As is the case with most centers, there are two individuals on active duty at all times. The requirement of two individuals, or “sentries” as they are called, began with the origination of the centers. No matter how sophisticated programs had become in precision agriculture, there was always unforeseen problems. And these problems almost always required a sentry to leave his or her post as part of the investigation.

Serving As Co-Pilot

Per instructions, John takes the right “co-pilot” seat at the console. The console consists of two identical screens, one for the “pilot” seat and one for the co-pilot. Sitting in the co-pilot seat, John puts on a headset as nearly all interactions with the screen are through verbal commands.

The screen is divided into five sections: Left, right, top, bottom and center. On the left section is the list of active producers arranged by priority. When John speaks the name of the first producer on the list into his headset, his fields are displayed on a map in the center section. The field or fields requiring immediate attention are displayed in red along with their names.

When he says the field name, a matrix appears listing row-by-row the activities that have already been undertaken on the field, along with future plans. John understands the importance of having good records on production activities, as traceability is demanded by the food supply chain.

An economic calculator in the right section gives a running tally of costs versus revenues that have occurred and are planned during the growing season for the selected field. The top section consists of a row of icons representing IT tools that can be activated while viewing a field or perusing the activity matrix. By calling out each icon, information is displayed in various forms on the screen. For example, by calling out the “pest” icon, distributions of relevant pests are displayed on the field-centered map. The bottom section consists of a row of icons identifying the different forms of communications which can be done with individuals or machines in the field.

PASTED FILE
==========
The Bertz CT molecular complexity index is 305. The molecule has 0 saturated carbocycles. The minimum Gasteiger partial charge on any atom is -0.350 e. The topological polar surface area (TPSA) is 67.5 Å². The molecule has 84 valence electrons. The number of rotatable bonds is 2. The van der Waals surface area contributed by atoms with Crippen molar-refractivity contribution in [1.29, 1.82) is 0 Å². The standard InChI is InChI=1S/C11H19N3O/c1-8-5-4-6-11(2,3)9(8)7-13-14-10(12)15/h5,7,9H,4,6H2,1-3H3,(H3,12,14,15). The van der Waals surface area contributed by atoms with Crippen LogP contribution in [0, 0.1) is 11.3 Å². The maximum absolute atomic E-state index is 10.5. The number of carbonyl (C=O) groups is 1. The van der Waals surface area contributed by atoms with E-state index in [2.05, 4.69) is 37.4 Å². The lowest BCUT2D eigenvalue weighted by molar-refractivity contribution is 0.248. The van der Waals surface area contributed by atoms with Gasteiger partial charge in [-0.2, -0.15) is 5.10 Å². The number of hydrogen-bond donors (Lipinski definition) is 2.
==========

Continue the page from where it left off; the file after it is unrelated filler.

The pilot next to John watches as he slowly works his way down the names of the high-priority producers, farms and fields. He occasionally brings to John’s attention important data that should be displayed on a regular basis and where to look for alerts, such as threatening weather or an impaired machine. John marvels at the fact that more than 1 million acres are being automatically tracked through the console.

As John is gradually being tutored by the pilot on the workings of the console, the systems administrator for the company joins the discussion. She points out that more than one terabyte of data are retrieved daily from sensors and equipment in the field. She notes that these data are automatically combined with remotely-sensed data from satellite and model data from third-party providers and fed into the company’s decision support system.